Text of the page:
Marc J. Poulin

Dr. Marc J. Poulin

PhD, DPhil, FPhysiol



Cumming School of Medicine, Department of Physiology and Pharmacology


Cumming School of Medicine, Department of Clinical Neurosciences


Faculty of Kinesiology


Brenda Strafford Foundation Chair in Alzheimer Research

Full Member

Hotchkiss Brain Institute

Full Member

Libin Cardiovascular Institute

Full Member

O'Brien Institute for Public Health

Full Member

Mathison Centre for Mental Health Research and Education

Contact information

Phone number

Office: +1 (403) 220-8372


Office: HMRB210

Preferred method of communication

Administrative Assistant
Patricia Hyatt






I'm looking for...

Learning opportunities

Study participants


Educational Background

D.Phil Human Cerebrovascular Physiology, University of Oxford, 2000

Ph.D Respiratory Physiology and Ageing, University of Western Ontario, 1993

F.Physiol Fellow, The Physiological Society of Great Britian , 2017

Certificate Programme Spécialisé de B.É.P.S Faculty of Kinesiology, Université Laurentienne, 1986

Certificat de Bilinguisme Université Laurentienne, 1986


Marc Poulin is Professor of Physiology in the Cumming School of Medicine (Departments of Physiology & Pharmacology, and Clinical Neurosciences) and the Faculty of Kinesiology. He is a member of the Hotchkiss Brain Institute, the Libin Cardiovascular Institute of Alberta, and the O’Brien Institute of Public Health. He also holds the Brenda Strafford Foundation (Endowed) Chair in Alzheimer Research. He obtained a Bachelor of Physical and Health Education (Honors) from Laurentian University (Sudbury, Ontario; 1986), an MA and PhD in Exercise Physiology from the University of Western Ontario (London, Canada; 1988 and 1993) and a DPhil in Respiratory and Cerebrovascular Human Physiology from the University of Oxford (New College; Oxford, UK; 1999). He is an internationally recognized leader in cerebrovascular regulation, sleep, high altitude physiology, and in the processing of biological signals. The Poulin Lab uses transcranial Doppler ultrasound, NIRS, neuroimaging, and novel approaches (i.e., dynamic end-tidal forcing technique) to probe human physiology in health, disease and across the lifespan. Dr. Poulin has also worked with a number of industrial partners (e.g., Polar Electro Oy and ALMA). Dr. Poulin has had the privilege of supervising over 200 trainees, including 20 postdoctoral fellows and over 25 graduate students. Poulin has a track record of supporting women in science with 63% of trainees identifying as women. Previous trainees hold faculty positions at top universities in Canada and abroad (France, Australia, Japan). Dr. Poulin has published over 120 scientific papers. His work has been received 7000 citations and has an H-factor of 46.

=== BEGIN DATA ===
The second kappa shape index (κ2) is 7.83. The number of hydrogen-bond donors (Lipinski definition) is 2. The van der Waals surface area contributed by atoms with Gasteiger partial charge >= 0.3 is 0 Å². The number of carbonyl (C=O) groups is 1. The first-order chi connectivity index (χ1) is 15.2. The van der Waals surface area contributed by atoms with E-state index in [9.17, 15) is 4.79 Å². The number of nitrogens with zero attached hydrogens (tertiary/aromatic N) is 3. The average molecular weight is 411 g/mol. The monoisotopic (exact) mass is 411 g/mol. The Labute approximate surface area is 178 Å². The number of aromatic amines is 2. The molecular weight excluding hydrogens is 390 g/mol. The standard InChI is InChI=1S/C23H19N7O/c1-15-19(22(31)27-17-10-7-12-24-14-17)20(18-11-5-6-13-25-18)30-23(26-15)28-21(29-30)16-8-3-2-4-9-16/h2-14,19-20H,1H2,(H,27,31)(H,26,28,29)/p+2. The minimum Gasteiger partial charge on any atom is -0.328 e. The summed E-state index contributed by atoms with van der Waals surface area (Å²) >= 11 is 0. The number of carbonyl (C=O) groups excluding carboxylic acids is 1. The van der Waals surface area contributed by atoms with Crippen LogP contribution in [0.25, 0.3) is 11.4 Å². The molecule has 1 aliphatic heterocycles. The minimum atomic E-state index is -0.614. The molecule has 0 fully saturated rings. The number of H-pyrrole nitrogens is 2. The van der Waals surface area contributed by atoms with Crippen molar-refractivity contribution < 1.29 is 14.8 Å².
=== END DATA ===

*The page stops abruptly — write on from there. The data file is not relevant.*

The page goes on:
Dr. Poulin leads a graduate training specialization program in Mountain Medicine and High-Altitude Physiology at the University of Calgary. This program aims to recruit Indigenous Peoples of under-developed mountainous countries. Since 2010, he has been interacting with Canadian mining companies to better understand the challenges imposed on miners who work at high altitude in South America. He currently serves on the scientific advisory board of the International Hypoxia Symposia Conference series and served as Editor for the journal Experimental Physiology (Physiological Society, UK; 2013-2017). He holds grants from the Canadian Institutes of Health Research and the Natural Sciences and Engineering Research Council of Canada. Dr. Poulin is Co-Director of the NSERC BRAIN CREATE Interdisciplinary Training Program for New Neurotechnologies (2019-2026). This program has dedicated trainee positions for Indigenous trainees from across Canada.